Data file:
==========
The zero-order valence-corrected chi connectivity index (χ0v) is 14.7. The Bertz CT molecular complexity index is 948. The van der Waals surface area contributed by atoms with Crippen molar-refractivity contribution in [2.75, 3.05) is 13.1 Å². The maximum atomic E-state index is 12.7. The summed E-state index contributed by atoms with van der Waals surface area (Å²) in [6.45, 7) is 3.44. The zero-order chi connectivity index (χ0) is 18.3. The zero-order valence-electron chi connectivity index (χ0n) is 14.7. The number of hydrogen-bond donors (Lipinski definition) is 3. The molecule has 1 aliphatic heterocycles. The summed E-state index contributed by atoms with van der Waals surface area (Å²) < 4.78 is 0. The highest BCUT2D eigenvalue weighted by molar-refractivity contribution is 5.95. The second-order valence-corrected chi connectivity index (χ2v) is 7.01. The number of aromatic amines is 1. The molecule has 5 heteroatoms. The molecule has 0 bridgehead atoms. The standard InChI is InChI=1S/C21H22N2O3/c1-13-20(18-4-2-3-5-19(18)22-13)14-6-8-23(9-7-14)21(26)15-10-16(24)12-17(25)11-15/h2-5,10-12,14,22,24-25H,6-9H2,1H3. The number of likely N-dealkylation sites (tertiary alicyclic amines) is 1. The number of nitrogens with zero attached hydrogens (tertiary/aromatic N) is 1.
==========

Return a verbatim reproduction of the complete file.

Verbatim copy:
The zero-order valence-corrected chi connectivity index (χ0v) is 14.7. The Bertz CT molecular complexity index is 948. The van der Waals surface area contributed by atoms with Crippen molar-refractivity contribution in [2.75, 3.05) is 13.1 Å². The maximum atomic E-state index is 12.7. The summed E-state index contributed by atoms with van der Waals surface area (Å²) in [6.45, 7) is 3.44. The zero-order chi connectivity index (χ0) is 18.3. The zero-order valence-electron chi connectivity index (χ0n) is 14.7. The number of hydrogen-bond donors (Lipinski definition) is 3. The molecule has 1 aliphatic heterocycles. The summed E-state index contributed by atoms with van der Waals surface area (Å²) < 4.78 is 0. The highest BCUT2D eigenvalue weighted by molar-refractivity contribution is 5.95. The second-order valence-corrected chi connectivity index (χ2v) is 7.01. The number of aromatic amines is 1. The molecule has 5 heteroatoms. The molecule has 0 bridgehead atoms. The standard InChI is InChI=1S/C21H22N2O3/c1-13-20(18-4-2-3-5-19(18)22-13)14-6-8-23(9-7-14)21(26)15-10-16(24)12-17(25)11-15/h2-5,10-12,14,22,24-25H,6-9H2,1H3. The number of likely N-dealkylation sites (tertiary alicyclic amines) is 1. The number of nitrogens with zero attached hydrogens (tertiary/aromatic N) is 1.